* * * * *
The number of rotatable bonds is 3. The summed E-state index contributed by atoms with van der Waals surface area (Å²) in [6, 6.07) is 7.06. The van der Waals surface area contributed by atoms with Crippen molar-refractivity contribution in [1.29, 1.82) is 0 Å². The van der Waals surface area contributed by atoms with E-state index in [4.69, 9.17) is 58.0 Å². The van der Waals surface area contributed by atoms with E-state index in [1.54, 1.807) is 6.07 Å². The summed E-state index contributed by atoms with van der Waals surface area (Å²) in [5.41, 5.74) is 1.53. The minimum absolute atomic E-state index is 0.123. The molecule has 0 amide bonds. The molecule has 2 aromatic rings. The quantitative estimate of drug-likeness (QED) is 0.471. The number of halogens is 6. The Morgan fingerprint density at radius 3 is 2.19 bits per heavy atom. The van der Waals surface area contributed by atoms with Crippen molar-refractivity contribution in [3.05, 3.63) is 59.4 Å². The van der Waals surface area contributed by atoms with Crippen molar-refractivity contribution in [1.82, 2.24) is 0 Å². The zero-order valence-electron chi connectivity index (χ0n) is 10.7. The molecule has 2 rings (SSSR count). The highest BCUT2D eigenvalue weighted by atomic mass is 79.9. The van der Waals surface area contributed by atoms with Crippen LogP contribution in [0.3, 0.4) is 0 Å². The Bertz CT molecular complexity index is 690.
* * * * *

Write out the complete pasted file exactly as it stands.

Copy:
The number of rotatable bonds is 3. The summed E-state index contributed by atoms with van der Waals surface area (Å²) in [6, 6.07) is 7.06. The van der Waals surface area contributed by atoms with Crippen molar-refractivity contribution in [1.29, 1.82) is 0 Å². The van der Waals surface area contributed by atoms with E-state index in [4.69, 9.17) is 58.0 Å². The van der Waals surface area contributed by atoms with E-state index in [1.54, 1.807) is 6.07 Å². The summed E-state index contributed by atoms with van der Waals surface area (Å²) in [5.41, 5.74) is 1.53. The minimum absolute atomic E-state index is 0.123. The molecule has 0 amide bonds. The molecule has 2 aromatic rings. The quantitative estimate of drug-likeness (QED) is 0.471. The number of halogens is 6. The Morgan fingerprint density at radius 3 is 2.19 bits per heavy atom. The van der Waals surface area contributed by atoms with Crippen molar-refractivity contribution in [3.05, 3.63) is 59.4 Å². The van der Waals surface area contributed by atoms with Crippen molar-refractivity contribution in [1.82, 2.24) is 0 Å². The zero-order valence-electron chi connectivity index (χ0n) is 10.7. The molecule has 2 rings (SSSR count). The highest BCUT2D eigenvalue weighted by atomic mass is 79.9. The van der Waals surface area contributed by atoms with Crippen LogP contribution in [0.3, 0.4) is 0 Å². The Bertz CT molecular complexity index is 690.